WHAT IS ISR?
Infant Swimming Resource (ISR) is the product of over 50 years of ongoing development in the area of aquatic survival for infants and children. ISR’s primary focus is to teach your child to become a productive swimmer, or floater, in any depth of water. Private, one-on-one lessons occur for 10 minutes, five days a week (M-F), and continue until children are able to demonstrate reliable self-rescue skills (approximately 6 weeks). Please visit infantswim.com for more information!
As a result of ISR instruction, your child will become an “aquatic problem solver.” This means they’ll gain the confidence and competence to safely and independently navigate a variety of situations that they may encounter in both emergency as well as recreational settings. ISR will greatly increase your child’s chance of surviving an aquatic accident, even fully clothed. Developed in 1966 by behavioral psychologist Dr. Harvey Barnett, ISR instructors have taught over 300,000 students 8 million lessons nationwide. ISR puts safety first, and your child’s safety is our biggest priority. Each lesson is uniquely tailored to your child’s needs based on comprehensive assessment and continual monitoring of your child’s health and skill attainment.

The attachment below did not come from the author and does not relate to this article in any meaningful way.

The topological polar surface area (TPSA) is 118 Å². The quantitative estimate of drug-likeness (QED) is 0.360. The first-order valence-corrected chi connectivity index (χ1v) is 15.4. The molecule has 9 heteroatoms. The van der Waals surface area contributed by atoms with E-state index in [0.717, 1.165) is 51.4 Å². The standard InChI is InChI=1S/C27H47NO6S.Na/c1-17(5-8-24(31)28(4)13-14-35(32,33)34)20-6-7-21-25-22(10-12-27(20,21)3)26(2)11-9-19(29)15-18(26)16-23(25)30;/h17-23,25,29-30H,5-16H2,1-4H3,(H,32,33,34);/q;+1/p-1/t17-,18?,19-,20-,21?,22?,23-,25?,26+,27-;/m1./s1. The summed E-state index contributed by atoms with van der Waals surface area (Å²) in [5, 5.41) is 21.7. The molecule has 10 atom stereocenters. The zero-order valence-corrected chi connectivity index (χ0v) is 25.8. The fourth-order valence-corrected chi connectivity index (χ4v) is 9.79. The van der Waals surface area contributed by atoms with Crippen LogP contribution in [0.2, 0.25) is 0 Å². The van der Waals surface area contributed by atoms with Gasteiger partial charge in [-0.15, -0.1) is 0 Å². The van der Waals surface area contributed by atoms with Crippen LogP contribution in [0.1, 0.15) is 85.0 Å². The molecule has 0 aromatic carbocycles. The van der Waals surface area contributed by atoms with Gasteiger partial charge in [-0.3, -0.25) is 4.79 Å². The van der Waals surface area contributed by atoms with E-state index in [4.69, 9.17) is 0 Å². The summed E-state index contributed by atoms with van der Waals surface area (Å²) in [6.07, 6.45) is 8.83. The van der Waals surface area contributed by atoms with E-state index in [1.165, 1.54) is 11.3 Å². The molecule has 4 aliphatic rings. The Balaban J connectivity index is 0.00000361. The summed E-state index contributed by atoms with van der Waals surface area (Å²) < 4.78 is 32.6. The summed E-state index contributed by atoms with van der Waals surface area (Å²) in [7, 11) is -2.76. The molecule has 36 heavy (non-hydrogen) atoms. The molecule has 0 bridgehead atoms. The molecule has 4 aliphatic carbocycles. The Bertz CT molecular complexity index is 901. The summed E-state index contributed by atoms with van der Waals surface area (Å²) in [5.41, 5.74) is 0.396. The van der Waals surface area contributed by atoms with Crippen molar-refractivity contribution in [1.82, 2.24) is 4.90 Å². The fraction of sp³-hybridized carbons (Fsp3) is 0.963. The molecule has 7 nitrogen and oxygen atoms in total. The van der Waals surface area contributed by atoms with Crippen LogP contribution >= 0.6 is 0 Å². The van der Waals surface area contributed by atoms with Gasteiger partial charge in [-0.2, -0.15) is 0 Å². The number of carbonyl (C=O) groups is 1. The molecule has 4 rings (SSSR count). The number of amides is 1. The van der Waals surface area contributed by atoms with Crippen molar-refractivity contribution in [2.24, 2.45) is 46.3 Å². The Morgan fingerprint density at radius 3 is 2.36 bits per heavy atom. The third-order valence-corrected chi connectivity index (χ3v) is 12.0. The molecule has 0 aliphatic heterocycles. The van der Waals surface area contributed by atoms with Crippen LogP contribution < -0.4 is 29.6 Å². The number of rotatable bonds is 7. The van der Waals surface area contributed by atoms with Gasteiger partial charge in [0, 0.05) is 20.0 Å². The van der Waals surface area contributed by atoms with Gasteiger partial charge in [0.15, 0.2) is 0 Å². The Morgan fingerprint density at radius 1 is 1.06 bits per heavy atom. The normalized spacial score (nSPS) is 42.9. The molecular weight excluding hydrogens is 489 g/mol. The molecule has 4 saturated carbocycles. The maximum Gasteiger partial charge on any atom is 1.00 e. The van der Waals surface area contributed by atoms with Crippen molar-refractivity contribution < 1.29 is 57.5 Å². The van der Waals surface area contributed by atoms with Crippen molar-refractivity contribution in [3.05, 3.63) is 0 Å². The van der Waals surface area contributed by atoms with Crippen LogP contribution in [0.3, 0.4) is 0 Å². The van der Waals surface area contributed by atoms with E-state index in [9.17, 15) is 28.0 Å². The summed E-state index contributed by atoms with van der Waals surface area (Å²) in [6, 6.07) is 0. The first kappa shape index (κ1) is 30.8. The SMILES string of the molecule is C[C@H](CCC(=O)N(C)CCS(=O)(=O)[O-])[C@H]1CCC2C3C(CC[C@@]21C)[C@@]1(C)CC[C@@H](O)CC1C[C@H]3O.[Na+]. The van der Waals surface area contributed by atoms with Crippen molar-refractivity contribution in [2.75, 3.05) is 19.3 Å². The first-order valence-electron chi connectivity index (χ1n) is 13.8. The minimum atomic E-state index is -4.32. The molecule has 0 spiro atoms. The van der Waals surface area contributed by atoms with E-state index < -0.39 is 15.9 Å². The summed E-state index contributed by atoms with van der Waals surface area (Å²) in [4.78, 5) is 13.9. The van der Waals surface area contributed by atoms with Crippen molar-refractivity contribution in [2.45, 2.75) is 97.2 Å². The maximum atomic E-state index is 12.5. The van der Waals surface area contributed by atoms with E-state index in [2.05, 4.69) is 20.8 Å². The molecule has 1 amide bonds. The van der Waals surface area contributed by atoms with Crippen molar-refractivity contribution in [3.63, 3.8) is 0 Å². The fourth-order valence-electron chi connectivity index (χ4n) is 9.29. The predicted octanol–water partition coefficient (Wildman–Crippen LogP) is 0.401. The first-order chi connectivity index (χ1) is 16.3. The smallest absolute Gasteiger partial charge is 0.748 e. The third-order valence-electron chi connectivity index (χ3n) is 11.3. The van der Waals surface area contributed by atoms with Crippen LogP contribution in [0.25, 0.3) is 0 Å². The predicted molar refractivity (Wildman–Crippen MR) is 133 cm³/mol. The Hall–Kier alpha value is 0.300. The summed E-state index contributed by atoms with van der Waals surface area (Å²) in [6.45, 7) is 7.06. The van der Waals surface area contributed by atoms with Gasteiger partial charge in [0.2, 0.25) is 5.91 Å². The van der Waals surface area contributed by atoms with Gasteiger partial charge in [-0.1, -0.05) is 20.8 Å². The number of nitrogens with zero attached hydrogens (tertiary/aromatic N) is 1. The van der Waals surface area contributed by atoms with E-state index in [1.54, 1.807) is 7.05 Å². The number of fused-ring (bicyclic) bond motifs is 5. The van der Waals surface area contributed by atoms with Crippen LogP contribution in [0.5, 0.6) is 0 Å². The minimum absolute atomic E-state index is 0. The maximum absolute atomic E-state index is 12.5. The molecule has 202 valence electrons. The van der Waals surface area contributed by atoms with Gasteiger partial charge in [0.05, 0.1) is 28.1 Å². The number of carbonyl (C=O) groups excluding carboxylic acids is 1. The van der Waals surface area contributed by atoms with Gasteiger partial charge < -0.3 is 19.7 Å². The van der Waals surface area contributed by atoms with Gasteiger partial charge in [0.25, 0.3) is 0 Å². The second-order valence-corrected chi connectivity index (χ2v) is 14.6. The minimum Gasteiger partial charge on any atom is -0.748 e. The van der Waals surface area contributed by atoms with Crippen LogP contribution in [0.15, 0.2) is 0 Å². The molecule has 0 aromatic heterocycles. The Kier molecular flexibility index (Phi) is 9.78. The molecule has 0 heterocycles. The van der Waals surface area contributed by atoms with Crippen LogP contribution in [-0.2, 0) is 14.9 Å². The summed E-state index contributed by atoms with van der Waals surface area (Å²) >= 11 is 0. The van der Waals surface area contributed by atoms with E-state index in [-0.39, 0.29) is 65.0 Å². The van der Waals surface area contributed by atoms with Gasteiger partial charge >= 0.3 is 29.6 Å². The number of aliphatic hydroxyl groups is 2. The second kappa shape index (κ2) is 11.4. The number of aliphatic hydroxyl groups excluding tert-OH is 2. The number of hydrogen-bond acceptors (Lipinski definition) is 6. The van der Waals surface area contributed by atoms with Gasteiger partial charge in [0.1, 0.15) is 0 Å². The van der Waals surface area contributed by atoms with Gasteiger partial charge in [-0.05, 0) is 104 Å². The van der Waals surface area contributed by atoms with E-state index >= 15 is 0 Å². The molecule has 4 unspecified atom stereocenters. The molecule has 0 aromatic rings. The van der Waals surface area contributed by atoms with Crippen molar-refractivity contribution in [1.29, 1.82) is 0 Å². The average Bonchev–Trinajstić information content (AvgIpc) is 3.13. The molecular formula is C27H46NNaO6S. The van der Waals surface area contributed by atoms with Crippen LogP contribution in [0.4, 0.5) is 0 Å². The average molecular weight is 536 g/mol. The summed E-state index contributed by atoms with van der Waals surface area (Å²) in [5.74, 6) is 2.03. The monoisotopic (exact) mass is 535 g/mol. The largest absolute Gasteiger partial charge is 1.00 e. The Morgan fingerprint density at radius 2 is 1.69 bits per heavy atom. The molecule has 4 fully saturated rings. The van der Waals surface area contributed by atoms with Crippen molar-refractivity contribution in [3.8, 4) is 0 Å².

ISR families choose our program because they understand that before children learn that the water is a fun place to play, they must have the skills to handle this environment independently. Reaching a body of water alone is the biggest danger that your healthy child under the age of 5 will face in their young lives.
Survival skills must come before games and songs. Statistics show that a large majority of drowning accidents occur when kids were not expected to be swimming. This means that most kids who drown are fully clothed, and find themselves in the water without goggles or floatation devices.
After your child learns to swim, float, and self-rescue in their bathing suits and without goggles, your instructor will safely guide them through this process in their clothes. Babies ages 6 months and up will learn to roll back, float, and maintain this position for a period of time. Once babies begin to walk, they learn to swim, roll to a float, and then continue to swim, float, and swim until they reach safety. If there is no pool edge to swim to, older students learn to maintain their floats as they wait for help. Finally, CAST families will have the opportunity to collaborate with CAST Advocates and ISR instructors during lessons. Throughout this process, families learn how to create the safest possible environment during both swim and non-swim times.